PCB cocktails for two: Effects Second Generation

Re-Post for filing 2008

Contact: Judith Jansen
bor2@ssr.org
608-256-2777
Society for the Study of Reproduction

 

Since the 1962 publication of Silent Spring by Rachel Carson, awareness of how environmental toxicants can impact fertility has increased. In an article on p. 1091 of this issue, Steinberg and colleagues provide evidence that adverse reproductive effects of toxicants may extend not only to the children of exposed individuals, but also to the next generation. They treated pregnant rats with a mixture of polychlorinated biphenyls (PCBs) and found that reproductive markers were disrupted not only in the female offspring of these rats, but also in the “grand offspring,” which are derived from oocytes present in fetuses of the treated females. Changes in the second generation included blunting of preovulatory LH release, reduced progesterone concentrations and reduced uterine weights. The use of low doses of PCBs in this study increases the potential relevance of these findings to reproductive health.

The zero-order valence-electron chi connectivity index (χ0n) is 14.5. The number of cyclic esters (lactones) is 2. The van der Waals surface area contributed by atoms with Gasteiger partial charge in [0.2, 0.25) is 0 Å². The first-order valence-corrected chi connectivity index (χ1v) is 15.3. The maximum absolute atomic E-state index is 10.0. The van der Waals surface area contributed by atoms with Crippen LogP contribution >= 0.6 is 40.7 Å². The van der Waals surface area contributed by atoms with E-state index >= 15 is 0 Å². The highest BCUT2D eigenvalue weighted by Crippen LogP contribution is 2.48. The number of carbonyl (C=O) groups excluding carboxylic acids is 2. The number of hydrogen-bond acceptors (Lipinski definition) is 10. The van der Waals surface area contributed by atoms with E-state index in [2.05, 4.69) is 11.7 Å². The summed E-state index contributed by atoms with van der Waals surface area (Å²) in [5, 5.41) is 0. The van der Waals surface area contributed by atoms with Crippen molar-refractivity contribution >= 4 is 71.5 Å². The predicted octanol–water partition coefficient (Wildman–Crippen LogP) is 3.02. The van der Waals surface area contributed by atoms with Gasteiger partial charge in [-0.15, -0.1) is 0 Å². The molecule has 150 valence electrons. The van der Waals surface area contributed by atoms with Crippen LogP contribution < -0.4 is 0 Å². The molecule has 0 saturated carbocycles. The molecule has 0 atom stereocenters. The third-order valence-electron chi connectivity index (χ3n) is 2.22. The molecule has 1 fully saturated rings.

Author: Ralph Turchiano

In short, I review clinical research on an almost daily basis. What I post tends to be articles that are relevant to the readers in addition to some curiosities that have intriguing potential. As a hobby, I truly enjoy the puzzle-solving play that statistics and programming as in the python language bring to the table. I just do not enjoy problem-solving, I love problem-solving and the childlike inspiration and exploration of that innocent exhilaration of discovering something new. Enjoy ;-)